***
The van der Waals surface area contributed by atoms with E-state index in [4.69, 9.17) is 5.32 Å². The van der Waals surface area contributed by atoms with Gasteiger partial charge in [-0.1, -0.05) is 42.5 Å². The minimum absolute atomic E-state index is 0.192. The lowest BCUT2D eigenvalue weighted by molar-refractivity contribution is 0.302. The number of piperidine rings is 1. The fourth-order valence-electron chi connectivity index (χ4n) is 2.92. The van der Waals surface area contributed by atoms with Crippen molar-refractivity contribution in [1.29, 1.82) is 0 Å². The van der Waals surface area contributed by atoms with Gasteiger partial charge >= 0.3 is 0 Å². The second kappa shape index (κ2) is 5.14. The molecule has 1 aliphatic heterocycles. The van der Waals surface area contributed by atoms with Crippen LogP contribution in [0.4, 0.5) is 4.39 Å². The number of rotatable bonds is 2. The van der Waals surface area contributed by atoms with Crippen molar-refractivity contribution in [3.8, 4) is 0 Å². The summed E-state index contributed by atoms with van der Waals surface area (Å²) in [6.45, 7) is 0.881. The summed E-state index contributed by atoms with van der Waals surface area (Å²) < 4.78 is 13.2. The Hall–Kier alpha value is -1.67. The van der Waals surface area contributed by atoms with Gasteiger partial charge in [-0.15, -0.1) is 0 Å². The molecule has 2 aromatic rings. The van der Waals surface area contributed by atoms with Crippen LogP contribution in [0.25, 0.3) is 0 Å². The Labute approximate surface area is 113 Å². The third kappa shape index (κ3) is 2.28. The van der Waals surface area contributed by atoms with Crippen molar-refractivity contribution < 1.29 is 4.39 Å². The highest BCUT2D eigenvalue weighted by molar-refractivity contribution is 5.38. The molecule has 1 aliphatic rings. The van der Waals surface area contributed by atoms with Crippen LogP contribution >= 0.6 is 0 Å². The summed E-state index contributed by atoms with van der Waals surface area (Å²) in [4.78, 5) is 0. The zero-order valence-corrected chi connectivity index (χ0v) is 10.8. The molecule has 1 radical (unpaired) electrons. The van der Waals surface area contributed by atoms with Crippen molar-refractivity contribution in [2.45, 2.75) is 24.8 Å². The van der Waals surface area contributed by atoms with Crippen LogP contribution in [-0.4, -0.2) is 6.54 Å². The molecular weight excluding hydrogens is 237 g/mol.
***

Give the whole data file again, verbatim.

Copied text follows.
The van der Waals surface area contributed by atoms with E-state index in [4.69, 9.17) is 5.32 Å². The van der Waals surface area contributed by atoms with Gasteiger partial charge in [-0.1, -0.05) is 42.5 Å². The minimum absolute atomic E-state index is 0.192. The lowest BCUT2D eigenvalue weighted by molar-refractivity contribution is 0.302. The number of piperidine rings is 1. The fourth-order valence-electron chi connectivity index (χ4n) is 2.92. The van der Waals surface area contributed by atoms with Crippen molar-refractivity contribution in [1.29, 1.82) is 0 Å². The van der Waals surface area contributed by atoms with Gasteiger partial charge >= 0.3 is 0 Å². The second kappa shape index (κ2) is 5.14. The molecule has 1 aliphatic heterocycles. The van der Waals surface area contributed by atoms with Crippen LogP contribution in [0.4, 0.5) is 4.39 Å². The number of rotatable bonds is 2. The van der Waals surface area contributed by atoms with Crippen molar-refractivity contribution in [3.8, 4) is 0 Å². The summed E-state index contributed by atoms with van der Waals surface area (Å²) in [6.45, 7) is 0.881. The summed E-state index contributed by atoms with van der Waals surface area (Å²) < 4.78 is 13.2. The Hall–Kier alpha value is -1.67. The van der Waals surface area contributed by atoms with Gasteiger partial charge in [-0.15, -0.1) is 0 Å². The molecule has 2 aromatic rings. The van der Waals surface area contributed by atoms with Crippen LogP contribution in [0.25, 0.3) is 0 Å². The Labute approximate surface area is 113 Å². The third kappa shape index (κ3) is 2.28. The van der Waals surface area contributed by atoms with Crippen molar-refractivity contribution < 1.29 is 4.39 Å². The highest BCUT2D eigenvalue weighted by molar-refractivity contribution is 5.38. The molecule has 1 aliphatic rings. The van der Waals surface area contributed by atoms with Crippen LogP contribution >= 0.6 is 0 Å². The summed E-state index contributed by atoms with van der Waals surface area (Å²) in [4.78, 5) is 0. The zero-order valence-corrected chi connectivity index (χ0v) is 10.8. The molecule has 1 radical (unpaired) electrons. The van der Waals surface area contributed by atoms with Crippen molar-refractivity contribution in [2.45, 2.75) is 24.8 Å². The van der Waals surface area contributed by atoms with Crippen LogP contribution in [-0.4, -0.2) is 6.54 Å². The molecular weight excluding hydrogens is 237 g/mol.